The way of generating and distributing electricity traditionally consisted of centralized, utility owned, large scale generating plants; namely coal, hydro and nuclear, delivering electricity to consumers via long distance, high voltage transmission lines. Power flowed in one direction, from the generators, through the transmission network before stepping down to the local distribution network to supply local homes and businesses.

The technological advances seen in alternative forms of generation accompanied by sharply falling costs has made local generation more attainable, affordable and attractive. This has led to a significant shift in how electricity is generated and used where a more decentralized and local generation model is commonplace. This decentralized model means power is generated and used locally, providing energy independence and an opportunity for electricity cost offsetting and potentially revenue generation to a wide range of independent power producers, including developers, home owners, businesses and communities.

The vast number and varied nature of decentralized generation projects, particularly in relation to community generation has led to the requirement to explore different options of ownership models. Whilst generation has become more accessible to communities than traditional generation assets, implementation must be balanced with the appetite for risk and access to capital. There are numerous different community ownership models that exist with relation to renewable energy projects, though most fall within four categories further detailed below.

  1. 100% Ownership

As the name suggests under this model the community would own and operate the generation asset. Often at a smaller (distribution) scale than developer-led projects may be, these projects require a strong community backing and can often take longer to develop. However, as these projects provide maximum benefit to the local social and economic development of the community, and they may have fewer issues during the permitting process. Project financing can be difficult to achieve, as community groups often have a very low risk appetite. There are however federal and local government support mechanisms that aid projects through grants and rebates.

  1. Joint Venture

Under a joint venture model typically the project would be jointly owned between the community and a developer partner. This setup allows for the community to take on less risk whilst leveraging a developer’s experience to progress the project more quickly and may also enable the community to be involved in larger projects which would otherwise be out-of-reach. This type of model is generally mutually beneficial and is the most common model of community ownership. The percentage ownership split is usually an agreement between the community and developer partner.   The second round of the Renewable Energy Program (REP)[1] in Alberta was launched earlier in 2018 with a condition that the project being developed requires to have an Aboriginal group with at least 25% equity stake.

  1. Split Ownership

Under a split ownership model, a developer typically will take the lead in developing the project and the risk associated with developing the project and the project would then be ‘split’ for the purposes of ownership. Both the developer and the community would each own a physical generating asset or assets, but these would be owned independently and not under a joint venture where each party would be shareholders. For example, a wind farm consisting of 30 wind turbines, 28 of which may be owned by the developer and 2 of which may be owned separately by the community. The benefits of this model is the opportunity to share development and infrastructure costs allowing the community to benefit from economies of scale without taking on the risk and liabilities of a larger project.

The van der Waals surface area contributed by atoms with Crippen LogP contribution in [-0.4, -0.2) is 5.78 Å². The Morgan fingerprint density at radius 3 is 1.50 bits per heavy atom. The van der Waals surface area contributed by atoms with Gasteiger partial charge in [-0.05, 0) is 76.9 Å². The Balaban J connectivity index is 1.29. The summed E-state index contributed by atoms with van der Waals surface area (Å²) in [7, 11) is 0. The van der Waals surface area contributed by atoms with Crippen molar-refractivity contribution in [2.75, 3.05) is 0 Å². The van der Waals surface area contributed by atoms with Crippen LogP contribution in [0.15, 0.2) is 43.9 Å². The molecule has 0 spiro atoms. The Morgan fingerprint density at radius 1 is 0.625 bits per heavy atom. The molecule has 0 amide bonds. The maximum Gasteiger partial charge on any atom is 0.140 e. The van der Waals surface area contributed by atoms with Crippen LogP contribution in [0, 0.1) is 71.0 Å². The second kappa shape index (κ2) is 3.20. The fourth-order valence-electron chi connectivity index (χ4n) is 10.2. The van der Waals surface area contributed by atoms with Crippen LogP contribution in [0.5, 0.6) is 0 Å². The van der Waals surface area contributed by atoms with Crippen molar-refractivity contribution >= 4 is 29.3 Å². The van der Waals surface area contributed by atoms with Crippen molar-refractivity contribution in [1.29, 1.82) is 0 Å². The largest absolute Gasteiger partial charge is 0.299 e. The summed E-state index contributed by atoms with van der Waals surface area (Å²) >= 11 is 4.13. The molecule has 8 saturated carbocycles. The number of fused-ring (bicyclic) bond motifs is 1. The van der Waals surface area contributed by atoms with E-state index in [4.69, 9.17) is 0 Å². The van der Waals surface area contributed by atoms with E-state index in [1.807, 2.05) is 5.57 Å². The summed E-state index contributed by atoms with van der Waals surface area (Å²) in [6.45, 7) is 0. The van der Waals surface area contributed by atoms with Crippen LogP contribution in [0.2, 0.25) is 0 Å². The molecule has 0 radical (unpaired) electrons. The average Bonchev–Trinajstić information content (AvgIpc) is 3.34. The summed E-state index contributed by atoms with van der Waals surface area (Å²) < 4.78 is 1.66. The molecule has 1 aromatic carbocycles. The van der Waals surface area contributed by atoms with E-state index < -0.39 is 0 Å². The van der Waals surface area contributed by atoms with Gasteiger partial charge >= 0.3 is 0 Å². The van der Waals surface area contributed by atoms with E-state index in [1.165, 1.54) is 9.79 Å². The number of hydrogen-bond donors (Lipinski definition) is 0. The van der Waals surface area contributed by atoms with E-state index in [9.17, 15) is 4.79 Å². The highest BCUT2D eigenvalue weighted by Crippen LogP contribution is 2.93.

1. Community Benefit Fund

In instances where the community does not have the means to finance development, or the risk appetite to own a generating asset, there may be opportunity to agree a community benefit fund with a developer of a project in the vicinity of the community. Generally, this is allocated as a set fund per year for the duration of the operational life of the project and is an opportunity for the community to share the benefits of a generation project to which they are host. Whilst this model will have a smaller benefit to the community versus the ownership models there is also the least risk to the community. Community benefit funds are commonplace in many jurisdictions and generally there is a ‘best practice’ guideline of a $/MW/yr amount to feed back into local community good causes.

Across many jurisdictions around the world, support mechanisms have been designed to incentivize the development and ownership of community based small scale renewable energy projects. The benefits of community and local generation can have widespread positive socioeconomic benefits such as creation of local skilled jobs, educational programs and the ability to recycle revenues generated back into wider projects for the community.

The different ownership models recognized have enabled ownership of generation assets by a wide variety of different groups, such as community cooperatives, charities, farmers and landowners, schools, hospitals and rural associations. Solving the financial/ownership structure questions early on is critical for the development of the project as this can allocate risk, funds and benefits accordingly to whomever is involved – there is no one-size-fits-all model and every community and project is different. The diverse types of ownership explored here have enabled significant deployment of community and locally owned generation and made renewable generation ownership accessible to all.

[1] https://www.aeso.ca/market/renewable-electricity-program/rep-round-2/

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